a systematic plan or a deceitful plot
“My God! You’ve got to see this,” Henry called out to Oscar. “You’ve got to see this. It’s Helen. She’s crazy. My god, she’s crazy.”
Oscar stood up, shaking himself back into the world around him, picking broken glass out of a cut on his arm, squinting his eyes in order to better make out the bent-over shape of somebody at the gap in the curtains, where the yellow streetlight leaked into the darkened room.
“I think Helen’s just thrown her television onto the street. Just now. She’s just thrown a television onto the street and she’s run back down the street.”
Oscar turned on the lights. Henry’s face was still stretched with a look of surprise so that his usual look of either confusion or frustration was effaced.
Shortly after Henry managed to explain to Oscar what he really saw, Helen was tapping a sharp series of knocks on the back door, after having climbed over the back gate, after having run down the street, after having come full circle along the back alleys, after having crashed her broken television onto the street, after it having bounced up off Oscar’s mattress which had already been dumped in the skip , after having attempted to throw it into that skip, thus taking advantage of the stupidity of a distant neighbour who had left an empty skip on the street, after having put on a show for the whole street – the world had witnessed Helen’s escapade.
“So everyone just throws in their rubbish?” Henry seemed somewhat bemused by this tradition.
“It’s not some ancient tradition.” Oscar was a little impatient at Henry’s academic interest in this phenomenon.
“So it’s just you and Helen?”
“My God! Everyone does it.” Helen was still on a high from her performance. “You have to do it. Like it’s an ancient law.”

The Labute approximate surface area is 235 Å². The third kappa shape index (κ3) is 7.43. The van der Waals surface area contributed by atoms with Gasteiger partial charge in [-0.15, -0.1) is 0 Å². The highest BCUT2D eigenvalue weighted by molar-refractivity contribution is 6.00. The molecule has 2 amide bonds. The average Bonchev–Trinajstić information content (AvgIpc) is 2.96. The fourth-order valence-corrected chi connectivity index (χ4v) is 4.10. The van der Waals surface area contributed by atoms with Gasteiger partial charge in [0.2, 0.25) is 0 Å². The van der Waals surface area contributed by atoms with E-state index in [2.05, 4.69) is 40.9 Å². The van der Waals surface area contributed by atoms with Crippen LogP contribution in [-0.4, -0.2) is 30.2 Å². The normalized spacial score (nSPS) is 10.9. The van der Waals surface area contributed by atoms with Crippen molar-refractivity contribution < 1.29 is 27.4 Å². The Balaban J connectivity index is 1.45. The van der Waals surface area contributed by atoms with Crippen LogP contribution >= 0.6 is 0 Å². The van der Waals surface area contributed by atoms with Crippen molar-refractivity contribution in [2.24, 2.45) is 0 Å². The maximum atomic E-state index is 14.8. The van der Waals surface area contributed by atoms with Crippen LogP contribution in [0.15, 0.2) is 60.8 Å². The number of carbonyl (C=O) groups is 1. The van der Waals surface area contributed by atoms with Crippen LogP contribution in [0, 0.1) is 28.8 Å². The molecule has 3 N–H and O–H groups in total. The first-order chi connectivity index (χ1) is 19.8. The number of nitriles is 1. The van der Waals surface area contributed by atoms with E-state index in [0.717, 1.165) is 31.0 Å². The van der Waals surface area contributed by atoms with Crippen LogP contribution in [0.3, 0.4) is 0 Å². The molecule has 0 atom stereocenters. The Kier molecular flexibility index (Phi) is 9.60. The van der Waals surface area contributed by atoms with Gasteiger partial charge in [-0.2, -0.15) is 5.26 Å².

The truth of the matter was eventually communicated to Henry in a literal manner, avoiding any facetious comments, metaphorical flourishes, or even ornate language, and before the last simple word was uttered, Henry’s brain was working, the wheels were turning, and soon were nearly coming off, the lights went on and shone brightly, flickered and burned, someone in there was working hard, the old machinery built up a head of steam, a series of calculations were made, the sums were added up and the winners and the losers of a zero-sum-game were jostling for position, all with the result that Henry’s eyes widened as he stood up, he pointed a finger in the air, adopted the stance of someone who was about to make a very important pronouncement, took a quick intake of breath, and in expelling this breath of air, he let out the words, “I think I might have something at home.” And he was gone.
Henry’s car could be heard to leave, he was obviously in a hurry, as Oscar and Helen sat down, each on either sofa in the back of the living room facing each other over the shattered glass of the coffee table, each with nothing at all to say, each not knowing what should happen next, each thinking what might be on television now, each about to stand up and slink off into another room, but neither going anywhere, both sighing, both avoiding each other’s gaze, both catching each other’s gaze and shaking their heads sagely by way of a conversation they feel trapped into, and both standing up to get the door as soon as there was the briefest of knocks followed by the sound of the door opening, not being closed, and there he was, he had appeared, it had to be – Smith.